The Fine Art of Marriage

Hey kids, let’s talk about marriage. And by kids, I mean full-fledged adults, because trying to discuss the complexities and subtle nuances about the institution of marriage with anyone under the age of 23 is akin to trying to swap recipes for rhubarb pie with a spider monkey. It’s just downright pointless. So all of you married types out there who have a few years of being in a sacred partnership under your belts, listen up, because you might find this helpful, or at the very least, mildly entertaining.

The going consensus on successful marital advice—or at least the piece I hear the most from couples who outwardly look to have a solid handle on things—is that “Marriage takes work.” My Mom and Dad were married more than 40 years before my father passed away and I can’t begin to tell you how many times they both had given me that little nugget of wisdom—normally through gritted teeth. “Marriage takes work, Brian. Lots of work.” Now, I’m only 10 years into my own marriage—to the absolute love of my life—and I’ve come to realize that although there may be some aspect of truth in that infamously overused piece of advice, it’s only true to a certain extent.

Let me explain.

I think the word “work” in that arbitrary statement comes with a little too much stigma for my liking. It’s not like marriage is some kind of factory job where you clock in from nine to five and then go home. It’s also not like spending the day washing windows from some creaky old scaffolding outside a skyscraper or tarring the roof of someone else’s duplex. It’s your house you’re building. And y’all, that’s a totally different kind of work altogether. My Dad—wise man that he was—also used to tell me that a truly lucky man gets to do what he loves for a living. I agree with that. I also think that’s the type of work that goes into a successful marriage. It’s the kind of work you don’t need an alarm clock to get you out of bed for. You’re already awake and raring to go because you can’t wait to get started.

A great example of this came from a friend of mine who’s been married for 28 years. As you can imagine, there have been a lot of highs and lows along the way that comes with the territory of being in such a long relationship. He’s also a big fan of nice cars—fast cars. And although he could easily afford one for himself, he’s much too pragmatic a fella to ever take that kind of financial plunge. Knowing this about her man, my friend’s wife had the opportunity to borrow a car—a brand new sporty convertible BMW with all the high-end bells and whistles. She had the car for a week. Her plan was to hand over the keys and let her husband drive them wherever he wanted to go completely at his leisure—no strings attached.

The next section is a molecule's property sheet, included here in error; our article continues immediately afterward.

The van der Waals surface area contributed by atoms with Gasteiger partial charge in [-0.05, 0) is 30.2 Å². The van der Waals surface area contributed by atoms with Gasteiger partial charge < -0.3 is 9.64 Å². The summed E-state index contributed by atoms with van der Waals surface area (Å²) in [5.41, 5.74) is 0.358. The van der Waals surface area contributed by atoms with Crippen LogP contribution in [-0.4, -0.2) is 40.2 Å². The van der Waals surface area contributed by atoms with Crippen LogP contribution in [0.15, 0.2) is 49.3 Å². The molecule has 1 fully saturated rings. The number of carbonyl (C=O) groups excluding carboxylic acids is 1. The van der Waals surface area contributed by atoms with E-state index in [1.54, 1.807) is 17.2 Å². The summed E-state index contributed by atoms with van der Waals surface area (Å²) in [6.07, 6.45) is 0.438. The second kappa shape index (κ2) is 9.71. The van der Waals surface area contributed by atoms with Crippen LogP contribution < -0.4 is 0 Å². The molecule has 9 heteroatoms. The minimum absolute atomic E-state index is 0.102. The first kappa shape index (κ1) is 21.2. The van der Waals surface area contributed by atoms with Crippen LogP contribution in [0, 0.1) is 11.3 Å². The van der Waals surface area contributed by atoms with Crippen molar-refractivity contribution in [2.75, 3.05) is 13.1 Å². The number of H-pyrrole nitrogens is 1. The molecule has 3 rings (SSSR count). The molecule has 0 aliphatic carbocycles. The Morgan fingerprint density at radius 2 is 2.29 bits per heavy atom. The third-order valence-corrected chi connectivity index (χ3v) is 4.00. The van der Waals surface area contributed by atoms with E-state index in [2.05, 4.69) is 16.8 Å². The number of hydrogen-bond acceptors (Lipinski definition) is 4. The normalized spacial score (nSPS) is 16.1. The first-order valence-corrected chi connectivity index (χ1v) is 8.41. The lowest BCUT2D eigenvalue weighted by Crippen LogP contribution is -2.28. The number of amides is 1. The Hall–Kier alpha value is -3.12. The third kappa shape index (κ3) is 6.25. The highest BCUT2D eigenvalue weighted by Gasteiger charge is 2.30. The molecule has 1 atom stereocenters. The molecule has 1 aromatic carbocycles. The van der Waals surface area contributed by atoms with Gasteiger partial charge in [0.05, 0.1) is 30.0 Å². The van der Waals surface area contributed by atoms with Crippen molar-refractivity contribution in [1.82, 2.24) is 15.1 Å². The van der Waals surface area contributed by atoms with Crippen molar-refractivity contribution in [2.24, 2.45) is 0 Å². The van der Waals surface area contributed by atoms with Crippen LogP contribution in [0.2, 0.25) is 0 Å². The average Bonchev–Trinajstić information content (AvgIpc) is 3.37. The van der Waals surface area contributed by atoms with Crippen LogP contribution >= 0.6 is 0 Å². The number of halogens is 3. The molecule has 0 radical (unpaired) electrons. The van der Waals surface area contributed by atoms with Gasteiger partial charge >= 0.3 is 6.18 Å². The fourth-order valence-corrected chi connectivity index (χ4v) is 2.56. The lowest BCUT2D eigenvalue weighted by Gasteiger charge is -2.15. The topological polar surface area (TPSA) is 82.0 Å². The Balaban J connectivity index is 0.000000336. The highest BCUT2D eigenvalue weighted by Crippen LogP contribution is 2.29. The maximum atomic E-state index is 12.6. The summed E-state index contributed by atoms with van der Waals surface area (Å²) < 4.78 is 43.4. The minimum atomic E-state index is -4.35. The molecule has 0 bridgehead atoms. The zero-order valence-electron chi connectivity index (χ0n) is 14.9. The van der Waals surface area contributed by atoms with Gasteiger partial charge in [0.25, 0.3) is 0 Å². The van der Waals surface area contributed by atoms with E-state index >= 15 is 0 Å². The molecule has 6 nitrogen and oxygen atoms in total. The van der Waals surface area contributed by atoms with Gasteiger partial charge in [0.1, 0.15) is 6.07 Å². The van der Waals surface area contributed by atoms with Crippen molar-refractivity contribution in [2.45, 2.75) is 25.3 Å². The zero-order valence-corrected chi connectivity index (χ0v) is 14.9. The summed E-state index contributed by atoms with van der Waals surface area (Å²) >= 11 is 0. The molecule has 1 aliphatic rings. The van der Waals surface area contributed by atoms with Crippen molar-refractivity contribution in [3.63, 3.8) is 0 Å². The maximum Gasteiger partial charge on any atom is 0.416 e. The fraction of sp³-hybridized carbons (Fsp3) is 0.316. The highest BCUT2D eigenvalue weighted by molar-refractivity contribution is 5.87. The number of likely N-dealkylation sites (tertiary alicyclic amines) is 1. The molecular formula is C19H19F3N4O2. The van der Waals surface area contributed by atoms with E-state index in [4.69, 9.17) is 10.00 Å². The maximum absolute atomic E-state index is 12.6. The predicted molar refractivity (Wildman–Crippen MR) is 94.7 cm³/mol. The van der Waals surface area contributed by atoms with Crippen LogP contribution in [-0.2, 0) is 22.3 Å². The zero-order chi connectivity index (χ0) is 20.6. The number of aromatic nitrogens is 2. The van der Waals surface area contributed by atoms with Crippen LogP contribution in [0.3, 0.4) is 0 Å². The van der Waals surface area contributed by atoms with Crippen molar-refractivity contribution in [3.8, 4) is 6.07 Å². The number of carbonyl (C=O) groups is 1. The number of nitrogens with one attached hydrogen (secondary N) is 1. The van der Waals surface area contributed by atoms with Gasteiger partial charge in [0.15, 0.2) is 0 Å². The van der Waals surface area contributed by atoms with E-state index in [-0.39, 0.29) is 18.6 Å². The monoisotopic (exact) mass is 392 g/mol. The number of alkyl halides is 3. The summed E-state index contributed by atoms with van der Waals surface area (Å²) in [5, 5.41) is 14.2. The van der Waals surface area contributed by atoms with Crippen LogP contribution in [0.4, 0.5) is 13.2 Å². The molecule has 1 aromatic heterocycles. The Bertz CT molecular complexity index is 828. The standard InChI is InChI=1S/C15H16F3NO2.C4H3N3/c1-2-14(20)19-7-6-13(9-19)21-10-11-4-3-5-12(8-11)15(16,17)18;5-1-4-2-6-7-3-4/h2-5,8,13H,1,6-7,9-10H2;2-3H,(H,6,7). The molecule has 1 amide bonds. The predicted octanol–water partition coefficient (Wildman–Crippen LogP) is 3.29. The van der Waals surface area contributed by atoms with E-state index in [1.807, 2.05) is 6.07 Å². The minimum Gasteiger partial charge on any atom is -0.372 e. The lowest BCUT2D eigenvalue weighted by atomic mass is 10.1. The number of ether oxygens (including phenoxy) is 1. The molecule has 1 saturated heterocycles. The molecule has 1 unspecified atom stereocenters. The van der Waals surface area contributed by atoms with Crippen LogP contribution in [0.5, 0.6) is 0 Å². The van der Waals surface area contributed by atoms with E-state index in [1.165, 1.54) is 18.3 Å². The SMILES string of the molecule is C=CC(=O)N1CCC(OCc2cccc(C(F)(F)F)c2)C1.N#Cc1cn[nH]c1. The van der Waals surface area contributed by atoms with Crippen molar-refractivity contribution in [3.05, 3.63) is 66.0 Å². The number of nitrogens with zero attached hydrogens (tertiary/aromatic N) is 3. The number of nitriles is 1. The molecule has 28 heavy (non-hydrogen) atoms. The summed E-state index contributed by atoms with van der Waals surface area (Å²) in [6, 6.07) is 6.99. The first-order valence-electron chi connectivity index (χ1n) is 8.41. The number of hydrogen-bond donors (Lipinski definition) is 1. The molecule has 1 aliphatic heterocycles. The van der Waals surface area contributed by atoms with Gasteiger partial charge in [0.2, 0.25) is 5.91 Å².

My buddy chose the lake, a place that meant something to both of them when they were younger—a place also veined with the kind of curve-hugging back roads that were meant for bending the speed limit—just a little.

He told me all about how amazing it felt to be behind the wheel of a machine like that, but more importantly, he told me how it made him feel that his wife took the time to make it happen. She watched my friend from the passenger side of that car as he transformed from the practical man who always put his family first into a younger version of himself whose only care was that eighty-mile-an-hour wind blowing his hair back under a Georgia sun.

Something else happened that day as well. An unexpected side effect of the surprise his wife had planned for him. Her own inner schoolgirl emerged, right alongside him. And as she watched him drive she leaned over and said, “You know what? Something about this car—about seeing you drive it—is making me feel a little frisky.”

My friend didn’t miss a beat as he peered over his Wayfarers and with a wry smile on his face, this practical man who is known for being somber spoken replied, “Well Baby, that’s why they call it a panty-dropper.” The car filled with a juvenile laughter that trailed behind them for miles, but it wasn’t the sound of a couple that was fast approaching the 30-year mark of their marriage. It was the sound of two kids falling in love—again—for maybe the 30th time over.

So sure, making the arrangements, lining up the schedules, planning ahead? That took some “work.” But in my humble opinion, it had a lot less to do with “work” and a whole lot more to do with “magic.” And I make no apologies for believing that’s really what marriage is supposed to be. Right?

Now—let’s all get to work.

Article appears in the August/September 2018 issue of Augusta Magazine.

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